How to Grow Tree Peonies


China's national flower, tree peonies (Paeonia suffruticosa) grow best in deep, fertile soil. Unlike herbaceous peonies, tree peonies are woody, and their stems don't die down to the ground in winter. Flowering late spring through early summer, tree peonies also have larger flowers than their cousins, and their blooming season begins about two weeks earlier. Tree peonies are hardy in U.S. Department of Agriculture plant hardiness zones 4 through 8.

Selecting a Growing Site

  • Tree peonies are long-lived shrubs that don't tolerate transplanting well, so it's important to get their growing conditions right first time. The best site is somewhere sheltered from strong winds in full sun or partial shade. Tree peonies grow best where their roots have little contact with the roots of other shrubs or trees, and the soil is well-drained. They also prefer slightly alkaline soil.

    Tree peonies grow about 5 feet tall and wide. Space shrubs 5 feet apart, or according to the final growing width on the shrub labels. Overwatering encourages diseases in tree peonies. Water at the base of the shrubs and avoid wetting their leaves. Apply water regularly so that the soil surface remains just moist to the touch, but don't water so often that the ground becomes soggy.

Fertilizing Tree Peonies

  • Complete, bonemeal and iron fertilizers benefit tree peonies. Complete fertilizers contain a balance of the three major plant nutrients, nitrogen, phosphorus and potassium, and support general growth. Bonemeal encourages root development and flower set, and iron improves the depth of flower colors and general vigor of the shrubs.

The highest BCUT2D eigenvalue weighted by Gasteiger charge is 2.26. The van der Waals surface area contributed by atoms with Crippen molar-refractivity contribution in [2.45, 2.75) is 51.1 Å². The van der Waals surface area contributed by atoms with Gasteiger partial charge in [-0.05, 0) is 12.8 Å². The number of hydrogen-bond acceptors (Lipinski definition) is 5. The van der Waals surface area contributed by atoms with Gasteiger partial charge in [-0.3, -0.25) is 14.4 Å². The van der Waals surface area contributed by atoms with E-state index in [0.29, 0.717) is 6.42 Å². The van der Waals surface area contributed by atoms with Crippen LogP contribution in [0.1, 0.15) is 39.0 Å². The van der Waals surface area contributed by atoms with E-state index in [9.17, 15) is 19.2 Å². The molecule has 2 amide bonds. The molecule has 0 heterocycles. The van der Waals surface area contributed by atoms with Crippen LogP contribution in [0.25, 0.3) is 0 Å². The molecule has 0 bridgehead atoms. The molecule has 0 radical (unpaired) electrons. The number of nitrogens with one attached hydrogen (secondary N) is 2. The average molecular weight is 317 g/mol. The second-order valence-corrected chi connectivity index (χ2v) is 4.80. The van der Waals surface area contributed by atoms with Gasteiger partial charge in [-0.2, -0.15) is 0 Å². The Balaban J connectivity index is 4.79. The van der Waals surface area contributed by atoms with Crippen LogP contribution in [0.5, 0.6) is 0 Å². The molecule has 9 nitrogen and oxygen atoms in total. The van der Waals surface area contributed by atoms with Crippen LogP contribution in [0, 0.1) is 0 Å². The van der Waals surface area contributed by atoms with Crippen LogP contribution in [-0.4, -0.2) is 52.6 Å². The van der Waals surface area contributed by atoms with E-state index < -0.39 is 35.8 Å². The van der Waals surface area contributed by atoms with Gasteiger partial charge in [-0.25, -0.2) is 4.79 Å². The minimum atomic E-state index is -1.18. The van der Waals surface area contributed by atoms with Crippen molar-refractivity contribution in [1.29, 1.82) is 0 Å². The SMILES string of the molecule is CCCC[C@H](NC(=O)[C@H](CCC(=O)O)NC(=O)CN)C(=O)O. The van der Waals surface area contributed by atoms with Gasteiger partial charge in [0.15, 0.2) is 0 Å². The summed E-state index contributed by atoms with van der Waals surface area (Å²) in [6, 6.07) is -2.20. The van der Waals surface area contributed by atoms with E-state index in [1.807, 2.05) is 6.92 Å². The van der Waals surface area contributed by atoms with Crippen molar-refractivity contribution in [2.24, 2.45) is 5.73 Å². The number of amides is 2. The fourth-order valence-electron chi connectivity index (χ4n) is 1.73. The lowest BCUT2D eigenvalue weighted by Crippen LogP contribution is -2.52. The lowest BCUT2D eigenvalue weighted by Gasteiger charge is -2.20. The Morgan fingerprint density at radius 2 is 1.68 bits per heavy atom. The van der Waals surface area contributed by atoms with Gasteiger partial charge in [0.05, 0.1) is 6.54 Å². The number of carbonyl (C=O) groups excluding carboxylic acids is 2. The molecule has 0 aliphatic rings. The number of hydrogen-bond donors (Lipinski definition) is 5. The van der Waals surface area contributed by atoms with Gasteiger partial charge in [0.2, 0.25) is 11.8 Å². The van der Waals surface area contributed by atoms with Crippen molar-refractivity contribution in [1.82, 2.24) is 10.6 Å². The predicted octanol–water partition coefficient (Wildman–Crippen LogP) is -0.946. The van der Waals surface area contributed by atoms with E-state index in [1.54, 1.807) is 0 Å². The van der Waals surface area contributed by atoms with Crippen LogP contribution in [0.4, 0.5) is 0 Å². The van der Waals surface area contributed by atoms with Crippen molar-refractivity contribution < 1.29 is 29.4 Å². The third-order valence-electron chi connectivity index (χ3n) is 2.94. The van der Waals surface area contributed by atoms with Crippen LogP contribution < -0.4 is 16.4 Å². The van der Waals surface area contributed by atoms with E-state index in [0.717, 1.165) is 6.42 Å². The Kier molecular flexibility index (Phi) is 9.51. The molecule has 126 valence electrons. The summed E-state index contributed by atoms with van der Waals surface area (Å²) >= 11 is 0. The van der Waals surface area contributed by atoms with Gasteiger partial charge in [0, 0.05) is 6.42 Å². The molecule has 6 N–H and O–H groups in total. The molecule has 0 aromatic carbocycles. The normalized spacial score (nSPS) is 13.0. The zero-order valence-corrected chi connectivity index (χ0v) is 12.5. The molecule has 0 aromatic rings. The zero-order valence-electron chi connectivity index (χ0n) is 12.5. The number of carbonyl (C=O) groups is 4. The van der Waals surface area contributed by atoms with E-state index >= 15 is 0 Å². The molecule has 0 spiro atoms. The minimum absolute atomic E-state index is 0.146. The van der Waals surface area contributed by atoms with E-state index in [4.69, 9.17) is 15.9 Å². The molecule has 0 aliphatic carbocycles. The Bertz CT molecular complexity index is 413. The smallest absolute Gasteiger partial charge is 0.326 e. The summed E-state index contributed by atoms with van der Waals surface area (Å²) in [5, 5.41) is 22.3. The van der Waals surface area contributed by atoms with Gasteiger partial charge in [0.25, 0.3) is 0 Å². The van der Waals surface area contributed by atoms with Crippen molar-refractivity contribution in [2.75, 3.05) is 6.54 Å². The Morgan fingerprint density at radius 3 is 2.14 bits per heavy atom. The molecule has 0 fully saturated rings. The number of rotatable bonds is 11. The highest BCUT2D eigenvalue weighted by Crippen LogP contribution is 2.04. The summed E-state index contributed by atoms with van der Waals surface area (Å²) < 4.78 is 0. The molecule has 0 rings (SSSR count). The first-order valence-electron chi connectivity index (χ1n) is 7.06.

Apply a complete fertilizer, such as a 9-18-9 granular product, every three months when the shrubs are actively growing. Sprinkle a 9-18-9 fertilizer over the root area of the tree peonies at a rate of 1 tablespoon per square foot.
    Bonemeal should be applied once a year, in spring, at a rate of 1 tablespoon per 2 square feet. To supply iron sulfate, dissolve 1/2 to 1 teaspoon of a 6 percent sulfur, 15 percent iron product in 1 gallon of water in spring or early summer. Water the solution into the soil that lies beneath the edge of the shrubs' branches. Manufacturers' instructions vary among products, so always follow the advice on the label.

Pruning for Shape

  • Tree peonies need little pruning, but pruning can improve the shape of leggy shrubs. Wipe pruning shear blades with a cloth dipped in rubbing alcohol before and after pruning tree peonies, to avoid spreading pests and diseases. Prune tree peonies in early fall as the leaves begin to drop. Prune each stem to the desired length, just above an outward-facing leaf.

    Tree peonies can also be pruned in spring to remove dead wood and suckers, which are shoots that grow from the ground. Before new growth appears, prune dead wood where it joins the rest of the shrub, and remove suckers at ground level. You can also prune fading blooms to keep the shrubs looking tidy.

Protecting From Frost

  • In areas that experience late, heavy frosts, tree peonies may need protection over winter. Though the shrubs are hardy to USDA zone 4, late frosts sometimes damage tree peony flower buds. To protect developing buds, build a chicken wire cage around each shrub, and fill it with straw, hay or leaves. Wrap landscape fabric or burlap around the outside, and tie it in place with twine. Remove the fabric when temperatures are consistently above 40 degrees Fahrenheit in spring. One week later, remove the cage and filling.

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